On review, the district court concluded that the date the parents knew or should have known of the actions forming the basis of the 2016-17 school year claim was no later than September 2017, as found by the ALJ, with the court stating: “It is evident that by October 2017 the Parents knew the District’s interventions during the 2016-2017 school year were ineffective. Parents had not observed any successes such as attending class, passing grades, or any positive peer or teacher relationships. Parents acknowledged the issues were much greater than grade levels or attendance at a small versus large school. Parents otherwise recognized something different was needed as the Parents were seeking any type of outside help they could find.” 2022 WL 279139, at *11 (citations to record omitted).
Nevertheless, the court concluded that further findings were needed to determine if the exception to limitations in 20 U.S.C. § 1415(f)(3)(D)(ii) for withholding information from the parent was met. The court noted that the ALJ never determined whether the district violated its child-find obligation under 20 U.S.C. § 1412(a)(3) during the 2016-17 school year, or whether the student was entitled have the procedural safeguards provided to her parents as a student with disabilities under the IDEA or one “whose identification, evaluation, or placement is at issue” under state law. The parents thus might be able to show they were prevented from requesting due process due to withholding of the notice.
The court further held that tuition reimbursement should not have terminated upon the date of the family moving out of the district. Neither party disputed that the district failed to offer the student FAPE during the 2017-18 school year or that the residential treatment center was an appropriate placement. The court said the issue was not the ongoing obligation to provide FAPE since the student was already in Utah. Rather, “[t]he reimbursement analysis should have focused on the District’s failure to provide a FAPE in the first instance, which resulted in Student’s proper placement in Utah. . . There is no requirement that a child or parent remain living within a school district to qualify for reimbursement under the IDEA when a school district fails to provide a FAPE.” 2022 WL 279139, at *15. The court quoted D.F. Collingswood Borough Board of Education, 694 F.3d 488, 497 (3d Cir. 2012) (“Continuity of residence cannot be a prerequisite to the grant of compensatory education…. [A] rule that rendered IDEA claims for compensatory education moot upon a move out of district would allow ‘a school district [to] simply stop providing required services to a student with the underlying motive of inducing this student to move from the district . . . .”).
The court remanded for consideration the amount of reimbursement, noting multiple considerations supporting an award of the full amount and any additional compensatory education. These factors included the failure of the district to meet its FAPE obligation at the time the private placement began, the lack of disadvantage to the district of its belated knowledge of the private placement, the undisputed propriety of the private placement, and the failure to offer an IEP for the parents to consider as an alternative to private placement. “Having considered the reimbursement de novo, the Court concludes reimbursement is owed to Plaintiffs for Solstice RTC costs and expenses through March 19, 2019, the date when an IEP was produced. However, the matter is remanded to determine whether the proposed  IEP would have provided Student a FAPE.” 2022 WL 279139, at *17.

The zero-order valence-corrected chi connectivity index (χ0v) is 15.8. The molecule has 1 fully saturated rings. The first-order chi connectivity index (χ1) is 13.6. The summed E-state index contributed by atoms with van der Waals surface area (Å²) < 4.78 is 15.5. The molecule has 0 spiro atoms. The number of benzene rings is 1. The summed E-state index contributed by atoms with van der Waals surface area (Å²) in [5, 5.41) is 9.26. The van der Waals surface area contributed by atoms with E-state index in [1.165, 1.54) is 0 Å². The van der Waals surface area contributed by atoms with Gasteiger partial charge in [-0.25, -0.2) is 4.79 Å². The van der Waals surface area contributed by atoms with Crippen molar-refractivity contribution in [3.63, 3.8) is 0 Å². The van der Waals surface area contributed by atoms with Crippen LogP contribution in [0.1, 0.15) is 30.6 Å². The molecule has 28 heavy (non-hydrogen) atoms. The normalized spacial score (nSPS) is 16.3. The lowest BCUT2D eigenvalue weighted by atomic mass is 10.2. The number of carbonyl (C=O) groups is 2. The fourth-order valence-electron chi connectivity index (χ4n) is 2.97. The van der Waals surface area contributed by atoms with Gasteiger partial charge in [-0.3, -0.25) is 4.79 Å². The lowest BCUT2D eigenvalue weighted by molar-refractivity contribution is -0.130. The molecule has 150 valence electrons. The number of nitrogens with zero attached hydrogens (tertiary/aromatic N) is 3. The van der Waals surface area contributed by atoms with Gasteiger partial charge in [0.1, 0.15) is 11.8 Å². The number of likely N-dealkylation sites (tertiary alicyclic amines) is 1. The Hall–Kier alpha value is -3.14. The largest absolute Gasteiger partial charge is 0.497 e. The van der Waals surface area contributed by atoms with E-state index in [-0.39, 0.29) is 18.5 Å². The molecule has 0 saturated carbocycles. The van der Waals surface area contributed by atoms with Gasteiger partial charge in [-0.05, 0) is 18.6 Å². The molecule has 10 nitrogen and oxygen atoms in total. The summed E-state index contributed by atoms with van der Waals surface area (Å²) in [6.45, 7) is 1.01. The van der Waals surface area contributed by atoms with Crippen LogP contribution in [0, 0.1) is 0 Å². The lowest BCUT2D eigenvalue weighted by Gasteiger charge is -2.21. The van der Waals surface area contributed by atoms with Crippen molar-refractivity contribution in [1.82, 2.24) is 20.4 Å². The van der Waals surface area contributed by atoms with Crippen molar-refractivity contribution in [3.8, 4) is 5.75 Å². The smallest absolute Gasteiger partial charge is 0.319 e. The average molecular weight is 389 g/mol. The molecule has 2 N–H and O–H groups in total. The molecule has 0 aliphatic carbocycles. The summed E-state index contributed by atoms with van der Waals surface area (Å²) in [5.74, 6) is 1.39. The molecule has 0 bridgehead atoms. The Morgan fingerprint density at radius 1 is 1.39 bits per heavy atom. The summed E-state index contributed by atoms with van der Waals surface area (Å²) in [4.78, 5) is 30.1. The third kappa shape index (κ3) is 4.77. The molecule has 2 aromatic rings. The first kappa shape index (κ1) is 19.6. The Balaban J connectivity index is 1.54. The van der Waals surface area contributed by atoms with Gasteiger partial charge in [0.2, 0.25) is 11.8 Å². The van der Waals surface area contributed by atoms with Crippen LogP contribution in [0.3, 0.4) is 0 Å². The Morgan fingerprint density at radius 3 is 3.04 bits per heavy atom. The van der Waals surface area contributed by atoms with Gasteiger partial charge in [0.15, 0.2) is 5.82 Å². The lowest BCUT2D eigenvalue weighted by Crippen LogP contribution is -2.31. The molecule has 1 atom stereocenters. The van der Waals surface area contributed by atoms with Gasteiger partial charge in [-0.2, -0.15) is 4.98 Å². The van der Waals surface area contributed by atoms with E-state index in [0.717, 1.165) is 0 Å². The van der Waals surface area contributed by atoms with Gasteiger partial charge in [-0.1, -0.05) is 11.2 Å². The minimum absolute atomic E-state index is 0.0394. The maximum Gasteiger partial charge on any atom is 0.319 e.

Among the lessons that IHOs may draw from the case are that it may take some critical and fact intensive analysis to determine the date when the parent knew or should have known (KOSHK), particularly where as here the parent is alleging a failure to obey child-find obligations over a lengthy period of time. Also, this case is one of the few requiring a determination as to whether the exception to the statute of limitations of “withholding [required] information from the parent” applies, here the alleged failure to provide notice of due process hearing rights when the child is suspected of being a child with disabilities. In addition, in considering reimbursement, it is important to consider the reasoning of the court in this case and the Third Circuit in D.F. v. Collingswood that the end of the district residency of the parents does not terminate rights to reimbursement of tuition. Equitable considerations of course do affect the amount of reimbursement, but the lack of prejudice to the district from late notice of the private placement weighs heavily in that determination.